The phenomenon of such large amounts of user-generated content being shared on social networks means that newsrooms face a number of new types of responsibilities. These can include consideration for the health and safety of people who are not trained journalists but are sometimes putting their lives in danger to capture pictures, or consideration for the welfare of their own journalists who are watching this content for long periods of time. As one former journalist wrote, everyone now has access to these images, and we don’t know what the consequences might be: I know from sitting on a night shift, taking in pictures from plane crashes and bombs and things, I cannot forget what I saw; horrible things and the sounds of cameramen being sick and awful, awful sights that are seared in my memory. And I remember my son saying he’d looked at something on Twitter and said, “Mum, I can’t bleach my brain. I can’t get that out of my head now. It’s just too horrible. And he’s not young. But for young people who could come across this stuff, the emotional blunting of trauma is not to be underestimated. And then it just becomes normal, seeing horrific beheadings being shared on Facebook and thinking that’s normal. So I worry that the psychological trauma is underestimated, and who knows what kind of an insidious effect it’s going to have long-term on people.” There is certainly a great deal of discussion taking place within newsrooms around these issues, and there are initiatives such as the Social Newsgathering group within the Online News Association considering these topics. Academic research is demonstrating empirically what people have suspected for a while in terms of vicarious trauma. Awareness is being raised, which can only be a good thing. Deborah Rayner of CNN raised one particularly interesting point, however, along a similar vein: the impact of trauma on the overall news agenda. She argued, “I think actually the bigger worry is that when you see more horror and gore… people are desensitized. You start to lack empathy, and as a journalist or editor you don’t support a story just because [you] don’t understand the real human impact of it, because [you’ve] just seen it so often.”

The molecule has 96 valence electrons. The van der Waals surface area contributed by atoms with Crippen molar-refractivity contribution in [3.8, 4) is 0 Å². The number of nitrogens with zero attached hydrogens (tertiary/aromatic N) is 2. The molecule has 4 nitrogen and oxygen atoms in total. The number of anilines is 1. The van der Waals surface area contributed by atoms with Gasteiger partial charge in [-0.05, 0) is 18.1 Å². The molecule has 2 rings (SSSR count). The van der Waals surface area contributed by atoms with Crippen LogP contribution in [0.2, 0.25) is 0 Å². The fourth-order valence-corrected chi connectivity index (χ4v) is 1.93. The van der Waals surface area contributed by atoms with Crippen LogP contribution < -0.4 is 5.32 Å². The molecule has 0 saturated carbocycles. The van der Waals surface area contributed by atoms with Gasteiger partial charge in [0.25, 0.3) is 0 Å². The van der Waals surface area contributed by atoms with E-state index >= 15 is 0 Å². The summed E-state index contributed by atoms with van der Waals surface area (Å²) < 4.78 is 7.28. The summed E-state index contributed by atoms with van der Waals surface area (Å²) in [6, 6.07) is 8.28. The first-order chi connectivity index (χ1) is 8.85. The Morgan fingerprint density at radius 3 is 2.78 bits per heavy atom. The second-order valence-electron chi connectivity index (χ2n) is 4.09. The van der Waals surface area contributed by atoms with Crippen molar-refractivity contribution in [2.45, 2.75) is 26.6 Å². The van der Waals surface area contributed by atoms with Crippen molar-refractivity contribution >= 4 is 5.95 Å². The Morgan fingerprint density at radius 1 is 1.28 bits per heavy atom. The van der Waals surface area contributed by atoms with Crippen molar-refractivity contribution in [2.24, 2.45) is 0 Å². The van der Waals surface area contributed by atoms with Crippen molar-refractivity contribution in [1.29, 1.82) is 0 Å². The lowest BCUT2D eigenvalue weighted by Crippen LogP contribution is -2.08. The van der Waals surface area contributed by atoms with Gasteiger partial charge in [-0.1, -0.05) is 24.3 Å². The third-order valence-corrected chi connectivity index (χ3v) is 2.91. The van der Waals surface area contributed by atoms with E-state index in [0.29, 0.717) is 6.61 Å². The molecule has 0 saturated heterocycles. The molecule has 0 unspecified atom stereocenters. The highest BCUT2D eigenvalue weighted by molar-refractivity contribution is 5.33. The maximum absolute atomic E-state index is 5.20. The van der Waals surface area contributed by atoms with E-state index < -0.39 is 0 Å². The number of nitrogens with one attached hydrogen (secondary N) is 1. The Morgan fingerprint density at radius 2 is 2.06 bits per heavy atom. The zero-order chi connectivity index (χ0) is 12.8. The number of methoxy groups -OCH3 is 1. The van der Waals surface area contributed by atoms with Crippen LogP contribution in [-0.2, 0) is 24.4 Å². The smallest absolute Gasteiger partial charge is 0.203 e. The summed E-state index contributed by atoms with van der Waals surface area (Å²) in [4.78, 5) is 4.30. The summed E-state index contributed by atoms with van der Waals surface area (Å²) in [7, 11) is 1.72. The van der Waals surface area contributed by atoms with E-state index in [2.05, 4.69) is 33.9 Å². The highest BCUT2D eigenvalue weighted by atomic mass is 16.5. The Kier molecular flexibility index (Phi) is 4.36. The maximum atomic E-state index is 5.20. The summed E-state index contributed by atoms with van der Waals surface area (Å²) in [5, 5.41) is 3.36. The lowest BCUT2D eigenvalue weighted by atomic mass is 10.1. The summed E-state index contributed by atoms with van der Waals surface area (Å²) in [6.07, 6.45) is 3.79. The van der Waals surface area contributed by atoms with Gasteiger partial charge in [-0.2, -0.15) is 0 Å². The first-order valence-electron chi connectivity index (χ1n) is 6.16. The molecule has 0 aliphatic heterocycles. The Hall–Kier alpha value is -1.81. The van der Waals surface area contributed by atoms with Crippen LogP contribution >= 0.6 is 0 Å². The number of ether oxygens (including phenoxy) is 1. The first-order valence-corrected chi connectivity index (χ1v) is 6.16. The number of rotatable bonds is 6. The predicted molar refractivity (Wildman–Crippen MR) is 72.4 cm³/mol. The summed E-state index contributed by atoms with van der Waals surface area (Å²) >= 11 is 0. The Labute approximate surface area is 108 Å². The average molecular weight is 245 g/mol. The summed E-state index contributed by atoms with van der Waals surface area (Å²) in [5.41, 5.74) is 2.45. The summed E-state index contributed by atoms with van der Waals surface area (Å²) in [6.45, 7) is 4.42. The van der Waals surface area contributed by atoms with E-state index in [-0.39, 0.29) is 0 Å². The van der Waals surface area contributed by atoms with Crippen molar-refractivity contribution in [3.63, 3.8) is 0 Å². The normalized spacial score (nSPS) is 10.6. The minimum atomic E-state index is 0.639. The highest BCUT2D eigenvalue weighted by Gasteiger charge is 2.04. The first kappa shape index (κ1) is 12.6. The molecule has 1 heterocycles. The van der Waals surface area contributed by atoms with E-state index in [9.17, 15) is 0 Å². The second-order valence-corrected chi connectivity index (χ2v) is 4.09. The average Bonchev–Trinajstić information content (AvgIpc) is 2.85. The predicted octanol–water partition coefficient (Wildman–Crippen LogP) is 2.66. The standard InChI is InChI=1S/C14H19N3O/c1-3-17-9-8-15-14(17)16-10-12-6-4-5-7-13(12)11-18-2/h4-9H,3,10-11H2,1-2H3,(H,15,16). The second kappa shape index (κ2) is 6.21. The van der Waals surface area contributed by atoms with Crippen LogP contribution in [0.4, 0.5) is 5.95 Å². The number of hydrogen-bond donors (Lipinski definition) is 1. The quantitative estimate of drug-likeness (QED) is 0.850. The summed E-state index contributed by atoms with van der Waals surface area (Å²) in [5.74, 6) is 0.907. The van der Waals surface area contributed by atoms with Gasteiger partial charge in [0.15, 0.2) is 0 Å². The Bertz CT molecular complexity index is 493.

When you see news desks and audiences struggling with the complexity of the Syrian conflict, it makes you wonder whether the fatigue people are experiencing is actually caused by a form of desensitization.